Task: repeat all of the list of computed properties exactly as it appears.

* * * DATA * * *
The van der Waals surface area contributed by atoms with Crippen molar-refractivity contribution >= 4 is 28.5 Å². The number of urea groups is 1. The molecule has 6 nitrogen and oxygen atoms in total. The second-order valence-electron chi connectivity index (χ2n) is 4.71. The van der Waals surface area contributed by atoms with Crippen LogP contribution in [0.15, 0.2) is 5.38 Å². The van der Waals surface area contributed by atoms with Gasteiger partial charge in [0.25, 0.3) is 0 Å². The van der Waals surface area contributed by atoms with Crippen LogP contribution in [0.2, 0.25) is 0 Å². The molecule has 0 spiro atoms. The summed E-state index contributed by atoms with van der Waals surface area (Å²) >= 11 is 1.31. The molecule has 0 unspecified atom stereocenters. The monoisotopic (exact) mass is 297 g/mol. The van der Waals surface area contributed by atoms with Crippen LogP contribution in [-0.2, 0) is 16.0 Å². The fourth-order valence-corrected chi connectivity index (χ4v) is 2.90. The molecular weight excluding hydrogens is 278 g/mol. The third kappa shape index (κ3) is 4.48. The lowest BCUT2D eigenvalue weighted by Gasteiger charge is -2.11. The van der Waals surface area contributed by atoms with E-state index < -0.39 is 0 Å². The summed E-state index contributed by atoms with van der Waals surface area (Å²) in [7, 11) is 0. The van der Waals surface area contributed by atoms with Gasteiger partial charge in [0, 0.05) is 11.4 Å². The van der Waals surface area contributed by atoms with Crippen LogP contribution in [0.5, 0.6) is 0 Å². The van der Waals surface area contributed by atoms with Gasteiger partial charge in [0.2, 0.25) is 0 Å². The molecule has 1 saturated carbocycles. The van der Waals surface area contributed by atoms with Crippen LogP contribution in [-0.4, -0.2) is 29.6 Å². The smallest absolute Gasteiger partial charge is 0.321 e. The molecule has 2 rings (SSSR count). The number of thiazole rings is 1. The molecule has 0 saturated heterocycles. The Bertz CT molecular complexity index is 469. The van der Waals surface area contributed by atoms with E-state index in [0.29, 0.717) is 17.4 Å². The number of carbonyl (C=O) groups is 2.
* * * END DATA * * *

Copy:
The van der Waals surface area contributed by atoms with Crippen molar-refractivity contribution >= 4 is 28.5 Å². The number of urea groups is 1. The molecule has 6 nitrogen and oxygen atoms in total. The second-order valence-electron chi connectivity index (χ2n) is 4.71. The van der Waals surface area contributed by atoms with Crippen LogP contribution in [0.15, 0.2) is 5.38 Å². The van der Waals surface area contributed by atoms with Gasteiger partial charge in [0.25, 0.3) is 0 Å². The van der Waals surface area contributed by atoms with Crippen LogP contribution in [0.2, 0.25) is 0 Å². The molecule has 0 spiro atoms. The summed E-state index contributed by atoms with van der Waals surface area (Å²) >= 11 is 1.31. The molecule has 0 unspecified atom stereocenters. The monoisotopic (exact) mass is 297 g/mol. The van der Waals surface area contributed by atoms with Crippen LogP contribution in [-0.2, 0) is 16.0 Å². The fourth-order valence-corrected chi connectivity index (χ4v) is 2.90. The molecular weight excluding hydrogens is 278 g/mol. The third kappa shape index (κ3) is 4.48. The lowest BCUT2D eigenvalue weighted by Gasteiger charge is -2.11. The van der Waals surface area contributed by atoms with E-state index < -0.39 is 0 Å². The summed E-state index contributed by atoms with van der Waals surface area (Å²) in [7, 11) is 0. The van der Waals surface area contributed by atoms with Gasteiger partial charge in [0, 0.05) is 11.4 Å². The van der Waals surface area contributed by atoms with Crippen LogP contribution in [0.5, 0.6) is 0 Å². The van der Waals surface area contributed by atoms with Gasteiger partial charge in [0.2, 0.25) is 0 Å². The molecule has 1 saturated carbocycles. The van der Waals surface area contributed by atoms with Crippen LogP contribution in [-0.4, -0.2) is 29.6 Å². The smallest absolute Gasteiger partial charge is 0.321 e. The molecule has 2 rings (SSSR count). The number of thiazole rings is 1. The molecule has 0 saturated heterocycles. The Bertz CT molecular complexity index is 469. The van der Waals surface area contributed by atoms with E-state index in [0.29, 0.717) is 17.4 Å². The number of carbonyl (C=O) groups is 2.